Author Topic: Career Advise  (Read 4636 times)

teltic

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Career Advise
« on: November 17, 2015, 12:20:26 PM »
First off, thank you guys.  Probably my 4th post here, I appreciate any advice.

I'm working at a small financial advising firm, making $22 an hour, working 30 hours a week.

I'm currently working on my masters in finance.  At my current pace I will graduate December 2016, doing 10.5 credits next semester and next fall doing 9 credits.  If I switch jobs chances are I'll take less classes per semester and graduate Spring 2017.


Here's my dilemma....

I have close to nothing to do at work.  It's cool at times (I probably play 5 games of pingpong per day, lots of web surfing & homework), but the lack of satisfaction is getting to me.  Should I switch jobs to get some real work experience & probably more pay? 

Pros to staying:
$22 an hour
Flexible,flexible, flexible (I can cherry pick the best classes each semester, they will work around me)
close to home (1 mile away)
Doing homework on the job

Cons to staying:
Lack of satisfaction.
Missing opportunity of taking internships (Interns pay $20-22 an hour), these could be good for me to have a taste of different jobs?
No benefits at company


I love the industry I'm in, but again, with no real work, there is no satisfaction in what I'm doing.  I feel at times they are employing me just out of pity (They KIND OF need me... at times).


Whats the best thing to do in this scenario?  The company is small (4 advisors), I don't see any opportunities in moving up, unless they double in the next 12 months.

teltic

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Re: Career Advise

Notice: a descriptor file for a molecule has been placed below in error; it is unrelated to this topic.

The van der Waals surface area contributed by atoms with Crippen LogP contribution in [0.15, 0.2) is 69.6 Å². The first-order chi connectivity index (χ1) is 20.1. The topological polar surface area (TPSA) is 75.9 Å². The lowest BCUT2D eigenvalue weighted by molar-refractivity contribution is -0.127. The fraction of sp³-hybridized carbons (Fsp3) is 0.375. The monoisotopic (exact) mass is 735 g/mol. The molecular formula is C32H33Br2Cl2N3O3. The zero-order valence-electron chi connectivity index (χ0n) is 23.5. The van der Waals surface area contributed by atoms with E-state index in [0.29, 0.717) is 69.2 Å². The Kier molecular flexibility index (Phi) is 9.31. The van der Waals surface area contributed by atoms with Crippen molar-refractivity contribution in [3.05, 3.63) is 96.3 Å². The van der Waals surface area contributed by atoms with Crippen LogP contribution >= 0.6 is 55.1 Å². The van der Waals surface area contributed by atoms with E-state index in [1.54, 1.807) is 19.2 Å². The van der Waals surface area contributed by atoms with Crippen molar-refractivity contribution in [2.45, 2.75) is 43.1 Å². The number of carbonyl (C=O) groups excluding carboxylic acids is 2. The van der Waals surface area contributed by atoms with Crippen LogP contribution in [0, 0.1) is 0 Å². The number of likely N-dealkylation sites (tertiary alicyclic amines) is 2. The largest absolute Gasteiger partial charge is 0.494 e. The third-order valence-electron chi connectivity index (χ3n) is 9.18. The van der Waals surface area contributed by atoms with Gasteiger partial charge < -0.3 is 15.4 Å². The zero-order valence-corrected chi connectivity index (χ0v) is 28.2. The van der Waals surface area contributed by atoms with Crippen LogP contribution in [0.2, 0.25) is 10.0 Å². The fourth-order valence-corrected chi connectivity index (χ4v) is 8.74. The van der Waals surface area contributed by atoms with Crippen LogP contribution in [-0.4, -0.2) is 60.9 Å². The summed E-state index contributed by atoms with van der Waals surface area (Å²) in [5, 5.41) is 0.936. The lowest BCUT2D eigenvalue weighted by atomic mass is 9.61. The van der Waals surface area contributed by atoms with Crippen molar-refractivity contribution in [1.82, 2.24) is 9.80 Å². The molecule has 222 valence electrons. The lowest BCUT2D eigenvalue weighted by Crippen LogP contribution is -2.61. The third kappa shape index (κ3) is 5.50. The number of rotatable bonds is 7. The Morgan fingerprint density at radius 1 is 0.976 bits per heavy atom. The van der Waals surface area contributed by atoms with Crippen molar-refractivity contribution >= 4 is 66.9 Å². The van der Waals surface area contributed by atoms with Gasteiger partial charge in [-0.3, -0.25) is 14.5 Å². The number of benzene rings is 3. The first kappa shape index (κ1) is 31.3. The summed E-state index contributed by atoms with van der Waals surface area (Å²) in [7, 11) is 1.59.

« Reply #1 on: November 17, 2015, 12:25:47 PM »
I've been working here for 1.5 years.  The reason why I have so much free time is the combination of the company cut in half in January and I've mastered my job (made macros to do repetitive shit to cut time). Maybe its worth to stay here to show I've stayed at a company for 3 years, compared to staying here for 1.5 years and another company for 1.5 years.

humbleMouse

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Re: Career Advise
« Reply #2 on: November 17, 2015, 01:15:17 PM »
This one sounds like a no-brainer.  In school, easy job paying high wage where you get to do your homework?????

Stay in the job for the love of common sense!  Stop playing games at your job.  Learn enough programming to run regression analysis on stock prices!! Or something else that would be useful in today's financial industry!!!

teltic

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Re: Career Advise
« Reply #3 on: November 17, 2015, 01:20:04 PM »
Hmm... I guess I just feel like I'm passing up on $$$.  Maybe I am more than $22 an hour?  I talked to a classmate who wants me to work for him at Wells Fargo and he laughed when I said I make $22 an hour.


He thinks I'm worth $55-60k.


But at the same time it is nice to get paid to study... This is considered rare right? Maybe I don't see how lucky I am. haha.

Bracken_Joy

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Re: Career Advise
« Reply #4 on: November 17, 2015, 01:29:18 PM »
It's temporary as you work on the masters, yeah? So view it as such. Make your OWN meaning "at work". Instead of just playing ping pong, read books and trade journals on new and interesting topics. Go above and beyond what you're required to do in your masters, with that subject or one radically different, and expand your horizons.

humbleMouse

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Re: Career Advise
« Reply #5 on: November 17, 2015, 02:02:14 PM »